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Proposal for Rollins Pass reopening brings questions of safety, preservation

The log cribbing placed more than 150 years ago by John Quincy Adams Rollins to "help reduce the grade between the hills" is visible in this 2020 photograph. This could be part of the route proposed by off-roading groups to connect both sides of Rollins Pass.
Courtesy Kate and B. Travis Wright

Grand County commissioners want the US Forest Service to take a closer look at Boulder Wagon Road.

Following a proposal from a group of off-road enthusiasts asking the Boulder Ranger District to contemplate reopening Rollins Pass all the way through for motorized vehicles, commissioners have signed on to a letter supporting the effort — but also asking hard questions and correcting the record on a few of the points made.

On April 4, a letter representing the Colorado Offroad Trail Defenders, Mile Hi Jeep Club and Rollins Pass Restoration Association asked US Forest Service officials to reopen Forest Service Road 501.1, also known as Boulder Wagon Road, to public motorized travel between the Corona Pass Summit and Yankee Doodle Lake. This would bypass the Needle Eye Tunnel, which has been closed since 1990.



While county commissioners are in favor of reopening the pass to motorized use, Rollins Pass — also known as Corona Pass — carries a complex history with diverging views from a number of stakeholders.

A group of off-roaders are asking the US Forest Service to reopen the existing Boulder Wagon Road, outlined here in red, for public motorized use on Rollins Pass.
Provided to Grand County Commissioners

Commissioner Rich Cimino reached out to B. Travis Wright, a local Rollins Pass expert and president of the Grand County Historical Association, to get his input.



Wright came back with a three-page letter correcting some historical inaccuracies in the proposal and emphasizing a position for safety and preservation as reopening is considered.

According to the commissioners’ letter, the Grand County Historical Association decided to not issue a letter of support for this idea “as their board felt the historical significance of this proposal was being overlooked and because the area in question was located in Boulder County, not Grand County.”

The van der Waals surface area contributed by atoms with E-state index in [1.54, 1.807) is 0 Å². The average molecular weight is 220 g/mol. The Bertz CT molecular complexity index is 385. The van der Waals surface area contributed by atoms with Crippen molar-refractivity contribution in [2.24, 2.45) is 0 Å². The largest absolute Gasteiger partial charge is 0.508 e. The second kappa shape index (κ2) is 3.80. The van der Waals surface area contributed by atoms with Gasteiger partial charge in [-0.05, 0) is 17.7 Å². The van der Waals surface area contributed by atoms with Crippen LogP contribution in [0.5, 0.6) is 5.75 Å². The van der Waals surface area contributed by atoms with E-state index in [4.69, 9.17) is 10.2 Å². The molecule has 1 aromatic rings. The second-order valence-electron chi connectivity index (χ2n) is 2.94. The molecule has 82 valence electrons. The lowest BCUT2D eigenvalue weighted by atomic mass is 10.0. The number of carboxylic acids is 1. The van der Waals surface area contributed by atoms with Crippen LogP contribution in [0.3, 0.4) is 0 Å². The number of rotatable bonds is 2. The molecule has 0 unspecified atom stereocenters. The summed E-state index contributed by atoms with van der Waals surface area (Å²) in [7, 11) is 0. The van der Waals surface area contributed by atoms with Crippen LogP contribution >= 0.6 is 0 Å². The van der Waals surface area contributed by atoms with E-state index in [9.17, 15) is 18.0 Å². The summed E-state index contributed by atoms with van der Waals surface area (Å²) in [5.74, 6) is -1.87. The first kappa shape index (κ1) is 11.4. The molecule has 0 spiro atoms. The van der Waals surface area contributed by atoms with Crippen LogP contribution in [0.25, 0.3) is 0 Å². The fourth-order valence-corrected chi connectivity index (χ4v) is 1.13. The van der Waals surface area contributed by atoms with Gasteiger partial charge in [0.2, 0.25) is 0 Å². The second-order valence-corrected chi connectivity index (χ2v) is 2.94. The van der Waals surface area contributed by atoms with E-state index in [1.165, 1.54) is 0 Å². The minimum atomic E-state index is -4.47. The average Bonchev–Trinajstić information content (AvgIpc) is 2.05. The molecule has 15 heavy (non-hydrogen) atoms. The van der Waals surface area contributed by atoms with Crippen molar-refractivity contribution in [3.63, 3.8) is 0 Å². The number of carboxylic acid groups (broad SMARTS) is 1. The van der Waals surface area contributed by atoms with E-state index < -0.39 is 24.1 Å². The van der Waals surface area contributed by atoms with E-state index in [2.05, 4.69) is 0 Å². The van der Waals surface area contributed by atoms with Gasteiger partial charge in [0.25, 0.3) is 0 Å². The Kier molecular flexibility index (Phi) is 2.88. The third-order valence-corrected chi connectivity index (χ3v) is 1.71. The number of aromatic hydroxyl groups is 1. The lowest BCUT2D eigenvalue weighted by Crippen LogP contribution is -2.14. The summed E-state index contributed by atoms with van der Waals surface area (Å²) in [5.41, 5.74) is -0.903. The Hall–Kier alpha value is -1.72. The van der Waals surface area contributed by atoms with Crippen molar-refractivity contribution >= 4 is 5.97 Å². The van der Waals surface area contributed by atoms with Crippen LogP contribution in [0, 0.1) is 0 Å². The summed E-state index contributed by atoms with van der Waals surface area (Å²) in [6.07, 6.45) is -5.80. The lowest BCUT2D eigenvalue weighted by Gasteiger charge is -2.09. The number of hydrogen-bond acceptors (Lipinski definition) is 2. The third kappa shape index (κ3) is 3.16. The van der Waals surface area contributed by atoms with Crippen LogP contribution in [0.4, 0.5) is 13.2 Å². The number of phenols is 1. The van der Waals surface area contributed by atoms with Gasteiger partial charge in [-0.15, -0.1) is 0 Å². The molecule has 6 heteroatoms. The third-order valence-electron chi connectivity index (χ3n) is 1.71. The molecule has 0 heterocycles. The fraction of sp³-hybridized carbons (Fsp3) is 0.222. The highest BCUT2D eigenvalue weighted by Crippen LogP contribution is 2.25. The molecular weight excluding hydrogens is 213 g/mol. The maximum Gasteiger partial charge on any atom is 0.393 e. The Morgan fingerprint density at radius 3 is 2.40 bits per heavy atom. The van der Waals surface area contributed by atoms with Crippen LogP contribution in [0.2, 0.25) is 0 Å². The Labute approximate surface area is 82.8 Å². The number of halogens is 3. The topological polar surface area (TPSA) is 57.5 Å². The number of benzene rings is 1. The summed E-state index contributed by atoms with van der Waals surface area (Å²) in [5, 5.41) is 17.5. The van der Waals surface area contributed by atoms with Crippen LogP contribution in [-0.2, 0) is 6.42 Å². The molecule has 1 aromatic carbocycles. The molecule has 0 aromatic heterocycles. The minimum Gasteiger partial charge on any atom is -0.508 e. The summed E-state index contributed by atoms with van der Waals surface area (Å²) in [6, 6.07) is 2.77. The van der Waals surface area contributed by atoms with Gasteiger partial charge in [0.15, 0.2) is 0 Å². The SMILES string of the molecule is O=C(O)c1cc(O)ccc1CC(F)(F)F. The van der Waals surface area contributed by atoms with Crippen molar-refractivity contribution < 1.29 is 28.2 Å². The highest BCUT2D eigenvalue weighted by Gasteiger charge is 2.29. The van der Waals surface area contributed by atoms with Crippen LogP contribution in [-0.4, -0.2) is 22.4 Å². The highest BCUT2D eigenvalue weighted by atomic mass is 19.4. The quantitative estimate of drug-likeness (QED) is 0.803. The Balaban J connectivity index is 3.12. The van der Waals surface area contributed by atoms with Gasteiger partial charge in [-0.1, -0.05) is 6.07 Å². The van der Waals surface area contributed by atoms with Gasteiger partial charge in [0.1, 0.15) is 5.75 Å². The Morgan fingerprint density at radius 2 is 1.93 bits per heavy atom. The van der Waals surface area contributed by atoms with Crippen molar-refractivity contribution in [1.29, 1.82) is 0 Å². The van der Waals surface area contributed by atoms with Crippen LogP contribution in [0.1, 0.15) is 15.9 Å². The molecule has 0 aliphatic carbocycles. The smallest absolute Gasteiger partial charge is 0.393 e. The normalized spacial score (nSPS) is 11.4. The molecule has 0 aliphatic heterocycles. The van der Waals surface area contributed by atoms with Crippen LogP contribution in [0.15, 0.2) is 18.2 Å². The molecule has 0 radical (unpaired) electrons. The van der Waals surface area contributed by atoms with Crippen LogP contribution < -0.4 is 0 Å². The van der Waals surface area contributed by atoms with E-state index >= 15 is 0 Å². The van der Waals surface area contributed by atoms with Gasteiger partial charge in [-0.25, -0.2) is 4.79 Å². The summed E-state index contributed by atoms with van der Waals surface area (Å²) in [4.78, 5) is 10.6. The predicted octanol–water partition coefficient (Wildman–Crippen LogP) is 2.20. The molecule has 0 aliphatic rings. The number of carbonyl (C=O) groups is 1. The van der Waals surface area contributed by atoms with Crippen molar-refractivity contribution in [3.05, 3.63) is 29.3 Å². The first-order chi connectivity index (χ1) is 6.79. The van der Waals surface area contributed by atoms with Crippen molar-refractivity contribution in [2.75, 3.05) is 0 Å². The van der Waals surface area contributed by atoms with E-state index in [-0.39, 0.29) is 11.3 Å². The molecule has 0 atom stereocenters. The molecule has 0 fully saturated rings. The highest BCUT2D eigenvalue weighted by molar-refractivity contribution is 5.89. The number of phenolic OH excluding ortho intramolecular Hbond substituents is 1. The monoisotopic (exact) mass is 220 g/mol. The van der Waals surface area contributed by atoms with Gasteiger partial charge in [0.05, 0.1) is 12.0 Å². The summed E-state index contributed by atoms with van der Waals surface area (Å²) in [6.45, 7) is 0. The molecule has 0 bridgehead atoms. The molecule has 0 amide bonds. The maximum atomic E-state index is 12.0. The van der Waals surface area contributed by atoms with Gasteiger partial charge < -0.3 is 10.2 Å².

Noting some inaccuracies from the off-roaders about the specifics routes and disagreeing with some of the claims made by the proposal, the commissioners’ letter agreed that the Forest Service will ultimately have to determine which pathway is best.

“… The Forest Service should consult archaeologists, area experts, as well as the (Colorado State Historic Preservation Office) for the preferred route,” the letter said.

The off-roaders’ proposal also suggests opening the trail to all vehicles to make the area eligible for Colorado Parks and Wildlife Off Highway Vehicle grants.

“… Such a proposed designation for all vehicles at this time seems to present more questions than answers, particularly since the grade in this area is steeper than many of San Francisco’s steep and paved streets,” the letter countered.

Additionally, the commissioners’ letter points out that reopening the pass would likely be more complex than the off-roaders’ proposal suggested. Beyond the paperwork and environmental analysis, the area will likely be subject to the National Environmental Policy Act and National Historic Preservation Act.

The commissioners’ letter recommends partnering with local preservation commissions in Boulder and Gilpin counties, as the proposed route is located in Boulder County and will require access through Gilpin County, if it is to be re-established.

To conclude, the letter highlights a number of questions for the US Forest Service and others to consider. Specifically, the letter asks what service level the road will require, safety requirements related to the pipeline that crosses through the proposed route and safety issues with the steep grade.

The letter also calls for environmental analysis and historic preservation of the character-defining features of Rollins Pass and Old Wagon Road, as outlined by the National Register of Historic Places.

“As a county with 416 square miles of wilderness, we have witnessed that lack of a motorized access trail through accessible forest lands often leads to misuse and ad hoc trail creation,” the letter concludes. “… What can be done to both ensure safe motorized access while safeguarding history?”

The letter ends with commissioners’s hopes to visit the site later this year and support to seek additional information about the potential reopening of Boulder Wagon Road.

The commissioners unanimously approved signing the letter, though some language may be added to acknowledge Wright’s contributions to the letter.


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